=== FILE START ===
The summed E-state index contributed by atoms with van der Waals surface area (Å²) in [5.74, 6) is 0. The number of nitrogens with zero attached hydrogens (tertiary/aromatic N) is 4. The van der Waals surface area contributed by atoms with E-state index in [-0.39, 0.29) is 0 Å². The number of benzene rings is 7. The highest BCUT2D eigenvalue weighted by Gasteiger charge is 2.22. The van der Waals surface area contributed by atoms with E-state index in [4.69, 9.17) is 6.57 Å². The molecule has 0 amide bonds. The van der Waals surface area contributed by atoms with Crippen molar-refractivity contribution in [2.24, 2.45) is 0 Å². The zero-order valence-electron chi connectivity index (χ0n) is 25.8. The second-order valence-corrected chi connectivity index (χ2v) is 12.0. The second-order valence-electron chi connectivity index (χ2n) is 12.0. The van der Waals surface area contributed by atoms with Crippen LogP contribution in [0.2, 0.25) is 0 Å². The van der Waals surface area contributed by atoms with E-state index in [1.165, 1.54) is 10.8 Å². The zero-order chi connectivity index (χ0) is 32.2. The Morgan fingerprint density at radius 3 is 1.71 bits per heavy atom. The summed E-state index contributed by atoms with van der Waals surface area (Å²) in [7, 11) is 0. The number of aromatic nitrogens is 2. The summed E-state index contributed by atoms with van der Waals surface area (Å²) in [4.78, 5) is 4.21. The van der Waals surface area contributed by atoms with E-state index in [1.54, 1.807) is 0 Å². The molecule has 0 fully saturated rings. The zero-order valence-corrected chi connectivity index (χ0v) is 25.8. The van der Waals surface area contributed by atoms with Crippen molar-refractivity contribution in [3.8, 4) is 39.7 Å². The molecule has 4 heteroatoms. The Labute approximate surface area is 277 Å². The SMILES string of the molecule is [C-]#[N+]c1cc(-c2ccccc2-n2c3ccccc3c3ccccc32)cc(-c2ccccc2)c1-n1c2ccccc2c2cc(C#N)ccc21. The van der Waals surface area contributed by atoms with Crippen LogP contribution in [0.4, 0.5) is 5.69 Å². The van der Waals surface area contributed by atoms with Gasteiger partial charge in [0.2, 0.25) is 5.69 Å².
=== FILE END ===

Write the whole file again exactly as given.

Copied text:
The summed E-state index contributed by atoms with van der Waals surface area (Å²) in [5.74, 6) is 0. The number of nitrogens with zero attached hydrogens (tertiary/aromatic N) is 4. The van der Waals surface area contributed by atoms with E-state index in [-0.39, 0.29) is 0 Å². The number of benzene rings is 7. The highest BCUT2D eigenvalue weighted by Gasteiger charge is 2.22. The van der Waals surface area contributed by atoms with E-state index in [4.69, 9.17) is 6.57 Å². The molecule has 0 amide bonds. The van der Waals surface area contributed by atoms with Crippen molar-refractivity contribution in [2.24, 2.45) is 0 Å². The zero-order valence-electron chi connectivity index (χ0n) is 25.8. The second-order valence-corrected chi connectivity index (χ2v) is 12.0. The second-order valence-electron chi connectivity index (χ2n) is 12.0. The van der Waals surface area contributed by atoms with Crippen LogP contribution in [0.2, 0.25) is 0 Å². The van der Waals surface area contributed by atoms with E-state index in [1.165, 1.54) is 10.8 Å². The zero-order chi connectivity index (χ0) is 32.2. The Morgan fingerprint density at radius 3 is 1.71 bits per heavy atom. The summed E-state index contributed by atoms with van der Waals surface area (Å²) in [7, 11) is 0. The number of aromatic nitrogens is 2. The summed E-state index contributed by atoms with van der Waals surface area (Å²) in [4.78, 5) is 4.21. The van der Waals surface area contributed by atoms with E-state index in [1.54, 1.807) is 0 Å². The molecule has 0 fully saturated rings. The zero-order valence-corrected chi connectivity index (χ0v) is 25.8. The van der Waals surface area contributed by atoms with Crippen molar-refractivity contribution in [3.8, 4) is 39.7 Å². The molecule has 4 heteroatoms. The Labute approximate surface area is 277 Å². The SMILES string of the molecule is [C-]#[N+]c1cc(-c2ccccc2-n2c3ccccc3c3ccccc32)cc(-c2ccccc2)c1-n1c2ccccc2c2cc(C#N)ccc21. The van der Waals surface area contributed by atoms with Crippen LogP contribution in [0.4, 0.5) is 5.69 Å². The van der Waals surface area contributed by atoms with Gasteiger partial charge in [0.2, 0.25) is 5.69 Å².